Slower drug absorption at night can leave residual drug from an evening dose of a sustained-release product remaining to be absorbed at the time of the next morning's dose, thereby giving higher plasma concentrations of the drug during the day than the night. When a capsule product releasing theophylline over 12 h after a morning dose was given repetitively at 8 a.m. and 8 p.m. for 4 days, daytime plasma concentrations from 4 h to 8 h after the dose were about 40% greater than corresponding night-time concentrations, and the mean steady-state concentration during the night-time interval was only 81% of that during the daytime interval. Altering the regimen to one capsule at 12 noon and one at 10 p.m. eliminated all significant differences between a.m. and corresponding p.m. plasma concentrations of theophylline and between the mean steady-state concentrations for each of the interdose intervals within a day.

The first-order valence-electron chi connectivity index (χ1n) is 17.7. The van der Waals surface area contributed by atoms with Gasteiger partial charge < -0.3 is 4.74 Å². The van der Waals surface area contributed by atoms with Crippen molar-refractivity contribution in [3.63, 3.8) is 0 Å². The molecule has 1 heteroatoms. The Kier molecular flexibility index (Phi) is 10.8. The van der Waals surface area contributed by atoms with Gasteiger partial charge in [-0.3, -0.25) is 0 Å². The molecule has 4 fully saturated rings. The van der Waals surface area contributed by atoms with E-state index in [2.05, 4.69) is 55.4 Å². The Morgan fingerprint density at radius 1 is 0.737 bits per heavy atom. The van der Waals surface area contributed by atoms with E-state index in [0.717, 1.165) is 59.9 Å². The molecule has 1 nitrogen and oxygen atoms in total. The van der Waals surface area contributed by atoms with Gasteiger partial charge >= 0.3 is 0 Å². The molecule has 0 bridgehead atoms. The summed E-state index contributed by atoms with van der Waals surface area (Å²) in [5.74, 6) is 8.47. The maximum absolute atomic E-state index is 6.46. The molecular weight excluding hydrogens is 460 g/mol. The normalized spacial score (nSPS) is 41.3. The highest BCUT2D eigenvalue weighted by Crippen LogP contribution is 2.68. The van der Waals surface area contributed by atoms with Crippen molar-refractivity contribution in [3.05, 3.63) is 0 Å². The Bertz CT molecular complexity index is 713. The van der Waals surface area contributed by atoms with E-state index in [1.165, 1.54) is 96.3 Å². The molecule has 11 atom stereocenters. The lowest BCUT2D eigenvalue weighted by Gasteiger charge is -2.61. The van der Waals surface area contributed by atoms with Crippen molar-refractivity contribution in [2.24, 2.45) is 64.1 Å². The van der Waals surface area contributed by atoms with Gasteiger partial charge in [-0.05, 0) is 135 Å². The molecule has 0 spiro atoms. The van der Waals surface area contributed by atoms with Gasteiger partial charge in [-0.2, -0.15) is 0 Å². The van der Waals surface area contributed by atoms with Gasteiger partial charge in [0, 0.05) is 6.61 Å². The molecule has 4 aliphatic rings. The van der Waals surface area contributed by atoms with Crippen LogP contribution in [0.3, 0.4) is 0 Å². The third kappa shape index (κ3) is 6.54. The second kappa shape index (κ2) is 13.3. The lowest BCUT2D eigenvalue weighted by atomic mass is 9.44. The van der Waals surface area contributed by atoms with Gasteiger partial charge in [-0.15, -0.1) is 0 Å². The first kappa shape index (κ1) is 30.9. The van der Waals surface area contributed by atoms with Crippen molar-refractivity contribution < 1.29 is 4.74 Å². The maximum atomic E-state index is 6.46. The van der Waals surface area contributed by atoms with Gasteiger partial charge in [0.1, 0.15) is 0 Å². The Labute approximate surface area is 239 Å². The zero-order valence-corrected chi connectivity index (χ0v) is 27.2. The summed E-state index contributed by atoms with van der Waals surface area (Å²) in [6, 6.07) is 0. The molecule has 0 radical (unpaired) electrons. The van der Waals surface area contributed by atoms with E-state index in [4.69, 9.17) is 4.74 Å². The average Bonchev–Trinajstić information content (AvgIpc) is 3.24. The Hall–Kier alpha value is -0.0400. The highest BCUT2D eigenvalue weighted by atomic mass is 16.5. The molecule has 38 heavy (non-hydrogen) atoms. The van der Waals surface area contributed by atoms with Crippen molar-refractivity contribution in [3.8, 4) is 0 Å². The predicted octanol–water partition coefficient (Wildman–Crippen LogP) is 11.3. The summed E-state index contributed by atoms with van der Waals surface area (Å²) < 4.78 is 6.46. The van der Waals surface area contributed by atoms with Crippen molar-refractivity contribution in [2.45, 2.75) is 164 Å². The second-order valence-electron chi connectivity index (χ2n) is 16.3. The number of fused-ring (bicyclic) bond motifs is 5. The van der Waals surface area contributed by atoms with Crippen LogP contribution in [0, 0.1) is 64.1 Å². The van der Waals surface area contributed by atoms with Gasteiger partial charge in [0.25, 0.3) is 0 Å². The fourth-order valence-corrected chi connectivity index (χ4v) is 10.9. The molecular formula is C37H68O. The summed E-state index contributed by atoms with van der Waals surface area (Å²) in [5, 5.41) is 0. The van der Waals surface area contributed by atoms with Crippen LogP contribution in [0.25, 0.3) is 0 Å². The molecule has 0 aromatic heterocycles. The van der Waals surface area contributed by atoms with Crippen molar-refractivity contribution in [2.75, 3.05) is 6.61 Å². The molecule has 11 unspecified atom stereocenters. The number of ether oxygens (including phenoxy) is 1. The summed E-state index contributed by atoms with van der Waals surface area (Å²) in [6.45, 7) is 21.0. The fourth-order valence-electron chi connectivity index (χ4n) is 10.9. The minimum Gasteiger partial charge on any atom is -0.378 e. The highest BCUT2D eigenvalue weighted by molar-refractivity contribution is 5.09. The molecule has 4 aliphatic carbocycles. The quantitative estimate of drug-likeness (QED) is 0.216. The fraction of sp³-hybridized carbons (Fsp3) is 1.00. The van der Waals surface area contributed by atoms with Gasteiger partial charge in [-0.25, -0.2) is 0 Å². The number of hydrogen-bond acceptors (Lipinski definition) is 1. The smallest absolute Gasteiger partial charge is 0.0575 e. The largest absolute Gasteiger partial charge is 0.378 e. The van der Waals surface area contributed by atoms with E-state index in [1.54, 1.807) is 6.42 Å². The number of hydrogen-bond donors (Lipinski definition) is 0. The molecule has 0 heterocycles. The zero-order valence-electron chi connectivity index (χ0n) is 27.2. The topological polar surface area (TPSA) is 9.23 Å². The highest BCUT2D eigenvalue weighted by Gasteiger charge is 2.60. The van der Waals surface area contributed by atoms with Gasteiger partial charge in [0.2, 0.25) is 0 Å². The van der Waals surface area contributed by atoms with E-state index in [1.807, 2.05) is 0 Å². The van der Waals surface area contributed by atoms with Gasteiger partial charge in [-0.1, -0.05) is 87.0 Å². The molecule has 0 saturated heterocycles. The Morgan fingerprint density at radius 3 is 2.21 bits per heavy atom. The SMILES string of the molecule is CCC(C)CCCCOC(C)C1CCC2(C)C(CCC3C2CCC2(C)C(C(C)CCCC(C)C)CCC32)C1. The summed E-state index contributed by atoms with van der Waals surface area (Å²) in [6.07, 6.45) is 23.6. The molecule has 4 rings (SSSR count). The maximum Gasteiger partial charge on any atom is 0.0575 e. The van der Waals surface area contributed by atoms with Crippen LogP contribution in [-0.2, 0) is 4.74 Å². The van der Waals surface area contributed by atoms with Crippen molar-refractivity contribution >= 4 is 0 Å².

- constant plasma concentration
- diurnal kinetic variation
- sustained release
ASJC Scopus subject areas
- Pharmacology, Toxicology and Pharmaceutics(all)
- Pharmacology (medical)